The Consumer Fraud Act (CFA) is a New Jersey regulation which prohibits merchants from using deceptive means to sell an item to a consumer.
Specifically, the act states that any:
“use or employment by any person of any unconscionable commercial practice, deception, fraud, false pretense, false promise, misrepresentation, or the knowing, concealment, suppression, or omission of any material fact with intent that others rely upon such concealment, suppression or omission, in connection with the sale or advertisement of any merchandise or real estate, or with the subsequent performance of such person as aforesaid, whether or not any person has in fact been misled, deceived or damaged thereby, is declared to be an unlawful practice…”
Given the various situations and sectors this could apply to, this article will help you navigate some of what the CFA says and how it may impact you.
The Consumer Fraud Act makes clear that this regulation is not to be applied to newspapers, news sources, or other publications which contain unlawful advertisements where the owners of those publications had “no knowledge of the intent, design or purpose of the advertiser.” Moreover, real estate brokers are exempt from claims under the CFA by a plaintiff if the broker is able to prove that they “had no actual knowledge of the false, misleading or deceptive character of the information” and they made a reasonable attempt to ascertain whether the information is true or false. As a result, it seems consistent that key factors in determining whether consumer fraud has taken place are intent and knowledge of the fraudulence.
Some specific instances of unlawful business practices that fall within this statute are conducting business operations in a manner that presents itself as a government agency, scheming to not sell an item at the advertised price, advertising an assembled item but selling it unassembled (without proper notation), soliciting funds under the false representation that said funds are going towards a charitable cause, and misrepresenting the identity of food. In continuation, conducting business under a misrepresented location or assumed name is declared to be unlawful under the CFA.
The CFA applies to any case where a deceptive sale takes place. The CFA does, however, explicitly list some industries such as real estate sales, internet dating agencies, banks, ticket resellers, kosher and halal foods, home appliance repairs, telemarketing and telecommunications, information security, and pet purchases (known as the Pet Purchase Protection Act). Another provision within the CFA concerns industrial hygiene and is known as the Industrial Hygienist Truth in Advertising Act which mandates that those who present themselves as industrial hygienists have relevant qualifications. Therefore, it is unlawful for a person to claim to be a certified industrial hygienist (CIH) or a CIH in training (CIHIT) without proper certification. For businesses that identify as employment agencies, the CFA requires them to be licensed in the state of New Jersey and cannot use deceptive advertising that misleads their customers. The agency also cannot charge a job seeker prior to finding them a job. For health clubs, the CFA requires health club contracts to be in writing. For the auto industry and car dealerships, the CFA regulates leases, sales, financing, and repairs of vehicles, and restricts lying about the terms of financing, lying about warranty, rolling back the odometer, switching VIN numbers, and the use of any otherwise misleading advertising.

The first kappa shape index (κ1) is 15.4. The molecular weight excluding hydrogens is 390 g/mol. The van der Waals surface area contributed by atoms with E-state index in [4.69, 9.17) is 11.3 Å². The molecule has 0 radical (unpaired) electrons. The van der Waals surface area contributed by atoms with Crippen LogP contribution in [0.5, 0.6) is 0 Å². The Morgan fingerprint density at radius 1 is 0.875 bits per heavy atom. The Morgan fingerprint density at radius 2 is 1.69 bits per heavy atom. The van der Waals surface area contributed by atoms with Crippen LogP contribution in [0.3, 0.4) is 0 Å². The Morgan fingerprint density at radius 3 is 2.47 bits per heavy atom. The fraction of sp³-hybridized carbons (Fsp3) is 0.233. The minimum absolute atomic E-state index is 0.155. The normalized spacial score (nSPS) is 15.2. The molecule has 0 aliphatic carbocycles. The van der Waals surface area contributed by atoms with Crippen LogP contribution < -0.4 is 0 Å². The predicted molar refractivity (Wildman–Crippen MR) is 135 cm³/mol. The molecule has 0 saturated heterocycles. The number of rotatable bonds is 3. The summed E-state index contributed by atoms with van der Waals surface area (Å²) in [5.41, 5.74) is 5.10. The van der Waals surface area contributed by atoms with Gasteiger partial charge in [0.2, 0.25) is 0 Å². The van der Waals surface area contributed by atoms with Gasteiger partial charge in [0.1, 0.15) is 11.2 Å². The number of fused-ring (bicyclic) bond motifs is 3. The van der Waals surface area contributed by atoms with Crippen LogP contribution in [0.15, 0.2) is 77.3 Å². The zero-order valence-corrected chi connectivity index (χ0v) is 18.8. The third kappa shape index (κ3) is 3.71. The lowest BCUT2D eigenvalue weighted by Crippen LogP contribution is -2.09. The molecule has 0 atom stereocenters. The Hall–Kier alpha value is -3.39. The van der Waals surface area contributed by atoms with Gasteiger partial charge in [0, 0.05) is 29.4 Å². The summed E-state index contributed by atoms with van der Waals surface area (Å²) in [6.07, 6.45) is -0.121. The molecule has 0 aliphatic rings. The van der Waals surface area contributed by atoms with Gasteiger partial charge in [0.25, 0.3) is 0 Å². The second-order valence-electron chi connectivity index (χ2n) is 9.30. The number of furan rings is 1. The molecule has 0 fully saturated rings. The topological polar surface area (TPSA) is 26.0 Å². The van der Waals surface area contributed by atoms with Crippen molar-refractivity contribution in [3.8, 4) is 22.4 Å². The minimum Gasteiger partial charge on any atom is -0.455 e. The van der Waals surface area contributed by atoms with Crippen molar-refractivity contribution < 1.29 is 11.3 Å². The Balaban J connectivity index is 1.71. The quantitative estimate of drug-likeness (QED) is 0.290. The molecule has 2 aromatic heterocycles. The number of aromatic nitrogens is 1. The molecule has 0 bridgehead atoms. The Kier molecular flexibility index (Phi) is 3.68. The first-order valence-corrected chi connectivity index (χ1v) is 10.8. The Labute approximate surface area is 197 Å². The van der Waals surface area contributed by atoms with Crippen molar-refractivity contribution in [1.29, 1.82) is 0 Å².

With regards to violation consequences, the CFA mandates that any business establishment which violates the provisions of the law are liable to refund all money that was acquired as a result of the unlawful practice. Additionally, the statute allows for treble damages, which allows the court to triple the awarded damages.
In order to have a claim under the Consumer Fraud Act, the consumer must prove that the following three elements have been met: 1) there must have been unlawful conduct by the merchant, 2) there was an ascertainable loss, and 3) there is a causal relationship between the merchant’s unlawful conduct and the consumer’s ascertainable loss.